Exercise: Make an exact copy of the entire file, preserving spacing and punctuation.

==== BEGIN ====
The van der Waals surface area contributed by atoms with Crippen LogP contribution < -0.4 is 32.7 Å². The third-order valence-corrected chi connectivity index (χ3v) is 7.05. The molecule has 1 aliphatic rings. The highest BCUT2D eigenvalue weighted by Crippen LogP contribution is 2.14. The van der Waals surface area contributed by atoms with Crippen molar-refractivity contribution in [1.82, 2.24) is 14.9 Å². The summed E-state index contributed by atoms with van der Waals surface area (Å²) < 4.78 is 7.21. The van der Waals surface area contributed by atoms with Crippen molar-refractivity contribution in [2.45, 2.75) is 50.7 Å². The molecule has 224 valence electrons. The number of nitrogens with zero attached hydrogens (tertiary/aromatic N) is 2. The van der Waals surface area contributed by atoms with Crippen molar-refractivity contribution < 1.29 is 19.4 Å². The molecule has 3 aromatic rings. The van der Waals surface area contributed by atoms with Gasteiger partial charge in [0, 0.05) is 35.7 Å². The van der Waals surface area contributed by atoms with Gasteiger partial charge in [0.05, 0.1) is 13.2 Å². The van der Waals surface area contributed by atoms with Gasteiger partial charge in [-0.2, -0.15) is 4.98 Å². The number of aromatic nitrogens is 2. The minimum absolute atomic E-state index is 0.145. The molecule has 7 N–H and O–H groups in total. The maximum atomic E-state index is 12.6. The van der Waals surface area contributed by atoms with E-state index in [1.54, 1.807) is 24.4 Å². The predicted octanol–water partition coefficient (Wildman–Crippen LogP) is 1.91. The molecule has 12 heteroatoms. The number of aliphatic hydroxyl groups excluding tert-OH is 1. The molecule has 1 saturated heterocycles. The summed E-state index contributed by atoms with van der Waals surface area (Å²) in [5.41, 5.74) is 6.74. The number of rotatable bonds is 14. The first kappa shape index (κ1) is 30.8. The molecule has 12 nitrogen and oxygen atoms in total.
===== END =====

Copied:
The van der Waals surface area contributed by atoms with Crippen LogP contribution < -0.4 is 32.7 Å². The third-order valence-corrected chi connectivity index (χ3v) is 7.05. The molecule has 1 aliphatic rings. The highest BCUT2D eigenvalue weighted by Crippen LogP contribution is 2.14. The van der Waals surface area contributed by atoms with Crippen molar-refractivity contribution in [1.82, 2.24) is 14.9 Å². The summed E-state index contributed by atoms with van der Waals surface area (Å²) < 4.78 is 7.21. The van der Waals surface area contributed by atoms with Crippen molar-refractivity contribution in [2.45, 2.75) is 50.7 Å². The molecule has 224 valence electrons. The number of nitrogens with zero attached hydrogens (tertiary/aromatic N) is 2. The van der Waals surface area contributed by atoms with Crippen molar-refractivity contribution < 1.29 is 19.4 Å². The molecule has 3 aromatic rings. The van der Waals surface area contributed by atoms with Gasteiger partial charge in [0, 0.05) is 35.7 Å². The van der Waals surface area contributed by atoms with Gasteiger partial charge in [0.05, 0.1) is 13.2 Å². The van der Waals surface area contributed by atoms with Gasteiger partial charge in [-0.2, -0.15) is 4.98 Å². The number of aromatic nitrogens is 2. The minimum absolute atomic E-state index is 0.145. The molecule has 7 N–H and O–H groups in total. The maximum atomic E-state index is 12.6. The van der Waals surface area contributed by atoms with E-state index in [1.54, 1.807) is 24.4 Å². The predicted octanol–water partition coefficient (Wildman–Crippen LogP) is 1.91. The molecule has 12 heteroatoms. The number of aliphatic hydroxyl groups excluding tert-OH is 1. The molecule has 1 saturated heterocycles. The summed E-state index contributed by atoms with van der Waals surface area (Å²) in [5.41, 5.74) is 6.74. The number of rotatable bonds is 14. The first kappa shape index (κ1) is 30.8. The molecule has 12 nitrogen and oxygen atoms in total.